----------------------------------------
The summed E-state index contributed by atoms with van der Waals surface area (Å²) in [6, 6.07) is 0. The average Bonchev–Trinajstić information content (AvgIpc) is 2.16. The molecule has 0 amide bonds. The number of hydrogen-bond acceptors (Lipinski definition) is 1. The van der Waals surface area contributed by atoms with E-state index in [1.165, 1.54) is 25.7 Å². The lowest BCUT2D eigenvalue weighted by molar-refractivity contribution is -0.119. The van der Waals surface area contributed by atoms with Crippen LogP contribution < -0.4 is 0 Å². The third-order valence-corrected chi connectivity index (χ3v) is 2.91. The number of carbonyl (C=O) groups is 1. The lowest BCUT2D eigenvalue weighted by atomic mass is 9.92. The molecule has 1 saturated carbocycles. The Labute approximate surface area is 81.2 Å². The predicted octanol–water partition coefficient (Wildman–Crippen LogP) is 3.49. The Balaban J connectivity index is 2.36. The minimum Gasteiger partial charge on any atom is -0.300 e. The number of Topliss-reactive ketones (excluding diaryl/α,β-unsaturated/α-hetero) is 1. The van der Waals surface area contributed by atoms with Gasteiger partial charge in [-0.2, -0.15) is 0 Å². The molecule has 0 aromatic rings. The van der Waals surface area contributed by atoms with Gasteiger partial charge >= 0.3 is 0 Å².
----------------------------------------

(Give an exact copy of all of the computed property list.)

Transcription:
The summed E-state index contributed by atoms with van der Waals surface area (Å²) in [6, 6.07) is 0. The average Bonchev–Trinajstić information content (AvgIpc) is 2.16. The molecule has 0 amide bonds. The number of hydrogen-bond acceptors (Lipinski definition) is 1. The van der Waals surface area contributed by atoms with E-state index in [1.165, 1.54) is 25.7 Å². The lowest BCUT2D eigenvalue weighted by molar-refractivity contribution is -0.119. The van der Waals surface area contributed by atoms with Crippen LogP contribution < -0.4 is 0 Å². The third-order valence-corrected chi connectivity index (χ3v) is 2.91. The number of carbonyl (C=O) groups is 1. The lowest BCUT2D eigenvalue weighted by atomic mass is 9.92. The molecule has 1 saturated carbocycles. The Labute approximate surface area is 81.2 Å². The predicted octanol–water partition coefficient (Wildman–Crippen LogP) is 3.49. The Balaban J connectivity index is 2.36. The minimum Gasteiger partial charge on any atom is -0.300 e. The number of Topliss-reactive ketones (excluding diaryl/α,β-unsaturated/α-hetero) is 1. The van der Waals surface area contributed by atoms with Gasteiger partial charge in [-0.2, -0.15) is 0 Å². The molecule has 0 aromatic rings. The van der Waals surface area contributed by atoms with Gasteiger partial charge >= 0.3 is 0 Å².